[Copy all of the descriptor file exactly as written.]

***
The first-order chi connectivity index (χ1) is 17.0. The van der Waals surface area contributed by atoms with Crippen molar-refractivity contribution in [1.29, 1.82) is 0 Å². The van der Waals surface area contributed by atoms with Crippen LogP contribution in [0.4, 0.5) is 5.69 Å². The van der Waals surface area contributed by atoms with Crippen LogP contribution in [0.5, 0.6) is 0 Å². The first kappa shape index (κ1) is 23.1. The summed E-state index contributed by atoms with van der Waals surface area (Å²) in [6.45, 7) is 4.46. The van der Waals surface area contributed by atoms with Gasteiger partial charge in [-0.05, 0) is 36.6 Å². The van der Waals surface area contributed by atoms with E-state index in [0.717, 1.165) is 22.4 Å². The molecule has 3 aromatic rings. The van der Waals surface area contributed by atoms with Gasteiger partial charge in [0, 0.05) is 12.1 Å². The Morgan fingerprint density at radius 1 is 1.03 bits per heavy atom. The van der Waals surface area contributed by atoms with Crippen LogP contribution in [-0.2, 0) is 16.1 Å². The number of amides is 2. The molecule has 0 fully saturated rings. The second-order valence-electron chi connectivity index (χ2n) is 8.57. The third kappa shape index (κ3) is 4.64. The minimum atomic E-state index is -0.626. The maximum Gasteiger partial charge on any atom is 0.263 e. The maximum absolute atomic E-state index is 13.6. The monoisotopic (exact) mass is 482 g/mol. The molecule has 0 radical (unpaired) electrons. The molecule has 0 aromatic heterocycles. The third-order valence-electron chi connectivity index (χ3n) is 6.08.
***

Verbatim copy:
The first-order chi connectivity index (χ1) is 17.0. The van der Waals surface area contributed by atoms with Crippen molar-refractivity contribution in [1.29, 1.82) is 0 Å². The van der Waals surface area contributed by atoms with Crippen LogP contribution in [0.4, 0.5) is 5.69 Å². The van der Waals surface area contributed by atoms with Crippen LogP contribution in [0.5, 0.6) is 0 Å². The first kappa shape index (κ1) is 23.1. The summed E-state index contributed by atoms with van der Waals surface area (Å²) in [6.45, 7) is 4.46. The van der Waals surface area contributed by atoms with Gasteiger partial charge in [-0.05, 0) is 36.6 Å². The van der Waals surface area contributed by atoms with E-state index in [0.717, 1.165) is 22.4 Å². The molecule has 3 aromatic rings. The van der Waals surface area contributed by atoms with Gasteiger partial charge in [0, 0.05) is 12.1 Å². The Morgan fingerprint density at radius 1 is 1.03 bits per heavy atom. The van der Waals surface area contributed by atoms with Crippen LogP contribution in [-0.2, 0) is 16.1 Å². The number of amides is 2. The molecule has 0 fully saturated rings. The second-order valence-electron chi connectivity index (χ2n) is 8.57. The third kappa shape index (κ3) is 4.64. The minimum atomic E-state index is -0.626. The maximum Gasteiger partial charge on any atom is 0.263 e. The maximum absolute atomic E-state index is 13.6. The monoisotopic (exact) mass is 482 g/mol. The molecule has 0 radical (unpaired) electrons. The molecule has 0 aromatic heterocycles. The third-order valence-electron chi connectivity index (χ3n) is 6.08.